Ann Phan Ngọc Quới / Ann Ngoc-Quoi Phan
Crossroads International Student Center

5621 S. Blackstone Ave., Chicago, IL

This was the location of the office of Fr. Emmanuel Jacques and of the Hội Sinh Viên Công Giáo Việt Nam tại Mỹ / Vietnamese Catholic Student Association in America which published Chuông Việt / The Bell of Viet-Nam. Quoi was a writer and editor of the magazine during her studies at St. Xavier College and Loyola University of Chicago (ca. 1951-56).

Historical Note


The Crossroads International Student Center, also known simply as "Crossroads," was a private, non-profit organization located in Chicago's Hyde Park neighborhood. Founded in 1951 by members of the Inter-Cultural Association, Crossroads was first oriented towards international service and activities for Christian (particularly Roman Catholic) students at the University of Chicago, but evolved to become "an international student center dedicated to intercultural understanding and to students of all ethnic, religious and cultural backgrounds." Activities at the center included English and foreign language classes, lectures, and social events. The center's house at 5621 South Blackstone Avenue offered student lounges, a library, and study space.

Crossroads was governed by community members who acted in an advisory capacity, and assisted with the administration of the center. While Crossroads was independent of the University of Chicago, it maintained ties to the university's International House and Office of International Affairs.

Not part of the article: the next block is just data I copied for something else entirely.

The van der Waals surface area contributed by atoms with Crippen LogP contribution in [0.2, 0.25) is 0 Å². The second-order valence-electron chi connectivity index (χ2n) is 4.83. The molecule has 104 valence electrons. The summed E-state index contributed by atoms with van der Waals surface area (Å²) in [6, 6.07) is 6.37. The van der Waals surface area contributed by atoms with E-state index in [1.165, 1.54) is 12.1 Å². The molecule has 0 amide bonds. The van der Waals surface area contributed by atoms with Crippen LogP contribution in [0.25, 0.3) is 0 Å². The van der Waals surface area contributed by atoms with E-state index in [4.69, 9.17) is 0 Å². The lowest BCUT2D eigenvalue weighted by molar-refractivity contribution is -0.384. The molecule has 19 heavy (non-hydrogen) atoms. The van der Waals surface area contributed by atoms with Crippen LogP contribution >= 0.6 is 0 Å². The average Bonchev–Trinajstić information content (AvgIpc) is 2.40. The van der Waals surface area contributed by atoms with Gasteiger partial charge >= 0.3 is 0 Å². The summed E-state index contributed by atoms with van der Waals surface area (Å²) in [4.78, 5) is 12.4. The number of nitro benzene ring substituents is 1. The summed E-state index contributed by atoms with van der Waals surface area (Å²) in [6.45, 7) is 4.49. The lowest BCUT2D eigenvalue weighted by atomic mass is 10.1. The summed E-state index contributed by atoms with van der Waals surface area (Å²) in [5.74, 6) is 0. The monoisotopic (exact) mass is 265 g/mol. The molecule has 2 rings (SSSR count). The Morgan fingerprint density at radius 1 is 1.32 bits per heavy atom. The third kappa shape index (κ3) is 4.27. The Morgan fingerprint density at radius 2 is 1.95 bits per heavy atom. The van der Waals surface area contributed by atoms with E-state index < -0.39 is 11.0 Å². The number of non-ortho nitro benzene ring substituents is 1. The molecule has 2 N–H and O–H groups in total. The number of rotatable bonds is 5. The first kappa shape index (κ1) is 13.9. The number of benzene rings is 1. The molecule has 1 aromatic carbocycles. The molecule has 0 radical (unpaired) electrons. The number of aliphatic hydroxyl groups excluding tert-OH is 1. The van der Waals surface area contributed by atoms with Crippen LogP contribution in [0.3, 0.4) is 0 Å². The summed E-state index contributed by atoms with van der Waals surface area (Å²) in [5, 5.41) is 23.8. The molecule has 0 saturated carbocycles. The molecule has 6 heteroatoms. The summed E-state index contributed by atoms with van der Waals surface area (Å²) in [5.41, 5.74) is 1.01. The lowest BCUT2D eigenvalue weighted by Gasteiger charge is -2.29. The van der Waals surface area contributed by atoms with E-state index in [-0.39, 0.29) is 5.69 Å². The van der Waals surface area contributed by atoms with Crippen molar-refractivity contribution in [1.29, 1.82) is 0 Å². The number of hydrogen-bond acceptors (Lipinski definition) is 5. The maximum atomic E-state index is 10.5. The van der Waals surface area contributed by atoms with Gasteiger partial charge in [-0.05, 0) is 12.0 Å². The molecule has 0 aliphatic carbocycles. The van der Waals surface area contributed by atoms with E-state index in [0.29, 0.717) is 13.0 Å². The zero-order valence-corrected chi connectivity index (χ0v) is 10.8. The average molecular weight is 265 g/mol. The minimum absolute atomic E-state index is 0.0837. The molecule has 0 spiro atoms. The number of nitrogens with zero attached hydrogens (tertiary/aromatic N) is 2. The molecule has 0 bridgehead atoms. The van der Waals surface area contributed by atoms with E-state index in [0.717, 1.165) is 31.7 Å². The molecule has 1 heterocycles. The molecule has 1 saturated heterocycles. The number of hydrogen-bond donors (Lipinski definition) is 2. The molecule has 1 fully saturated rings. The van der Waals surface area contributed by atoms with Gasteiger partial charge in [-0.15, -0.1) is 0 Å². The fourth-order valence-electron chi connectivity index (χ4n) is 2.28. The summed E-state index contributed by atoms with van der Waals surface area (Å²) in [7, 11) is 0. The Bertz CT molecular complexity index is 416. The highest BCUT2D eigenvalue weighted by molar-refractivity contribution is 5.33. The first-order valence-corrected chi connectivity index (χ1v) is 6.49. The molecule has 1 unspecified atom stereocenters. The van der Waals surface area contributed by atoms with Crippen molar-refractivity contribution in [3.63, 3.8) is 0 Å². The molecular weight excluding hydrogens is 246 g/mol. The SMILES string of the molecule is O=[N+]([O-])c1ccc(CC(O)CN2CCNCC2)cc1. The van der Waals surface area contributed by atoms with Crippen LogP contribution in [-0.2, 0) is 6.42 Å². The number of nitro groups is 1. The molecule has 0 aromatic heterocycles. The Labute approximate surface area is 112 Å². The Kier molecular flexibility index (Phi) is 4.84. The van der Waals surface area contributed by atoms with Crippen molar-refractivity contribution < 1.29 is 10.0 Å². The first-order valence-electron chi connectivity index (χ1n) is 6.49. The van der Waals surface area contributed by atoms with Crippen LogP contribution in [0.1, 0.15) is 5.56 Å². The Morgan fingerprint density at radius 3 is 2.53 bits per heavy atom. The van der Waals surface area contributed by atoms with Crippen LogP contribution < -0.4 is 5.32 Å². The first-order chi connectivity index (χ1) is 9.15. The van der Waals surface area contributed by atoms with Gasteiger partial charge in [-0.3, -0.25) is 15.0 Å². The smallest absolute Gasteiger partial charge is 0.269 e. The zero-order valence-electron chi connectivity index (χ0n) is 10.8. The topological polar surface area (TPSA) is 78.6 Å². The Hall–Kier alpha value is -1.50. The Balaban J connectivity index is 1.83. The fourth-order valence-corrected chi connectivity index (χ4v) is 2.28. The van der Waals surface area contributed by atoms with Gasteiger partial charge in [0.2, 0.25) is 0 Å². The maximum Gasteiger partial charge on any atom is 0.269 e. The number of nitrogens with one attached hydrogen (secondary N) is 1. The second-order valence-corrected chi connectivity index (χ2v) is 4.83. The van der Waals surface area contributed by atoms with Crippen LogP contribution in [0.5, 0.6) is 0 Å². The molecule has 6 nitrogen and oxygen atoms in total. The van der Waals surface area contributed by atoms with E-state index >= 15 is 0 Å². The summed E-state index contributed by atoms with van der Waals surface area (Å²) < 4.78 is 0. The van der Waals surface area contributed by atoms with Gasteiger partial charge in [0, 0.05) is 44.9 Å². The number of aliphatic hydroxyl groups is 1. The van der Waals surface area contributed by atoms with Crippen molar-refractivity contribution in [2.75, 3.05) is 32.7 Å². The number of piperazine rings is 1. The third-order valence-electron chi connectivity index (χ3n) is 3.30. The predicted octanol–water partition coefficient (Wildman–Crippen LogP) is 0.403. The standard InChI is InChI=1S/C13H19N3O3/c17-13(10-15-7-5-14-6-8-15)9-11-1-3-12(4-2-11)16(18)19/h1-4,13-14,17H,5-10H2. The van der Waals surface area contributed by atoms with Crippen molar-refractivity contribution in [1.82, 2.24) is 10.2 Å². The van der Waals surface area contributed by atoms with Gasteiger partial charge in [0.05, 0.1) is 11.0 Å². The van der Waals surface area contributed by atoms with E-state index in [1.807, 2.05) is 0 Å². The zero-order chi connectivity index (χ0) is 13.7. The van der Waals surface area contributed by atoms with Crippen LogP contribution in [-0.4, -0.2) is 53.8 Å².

In 1995, the Board of Directors voted to close Crossroads due to a decline in funding to support the center's operations.


By 1951, the house had become the Crossroads Student Center. Crossroads was a program of the Catholic Lay Auxilliary of Missions, specifically employing American and European social workers “to convey the meaning and hope of American democracy thru the plain and simple medium of kindness.” Offering language classes, cultural enrichment, student groups, and informal support of various kinds, this little house served thousands of foreign college students each year, of all races and religions. It was bursting at the seams, and plans were announced in 1961 to build a new building. Nothing seems to have come from the plan, but Crossroads soldiered on in this house through at least 1972. After that, I can’t figure out what happened, or how the home came back into use as a private residence. One can only imagine the fascinating and important people who passed through that distinctive recessed porch over the years.
(To see how the place looks like today as a private home at:

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updated 14 May 2012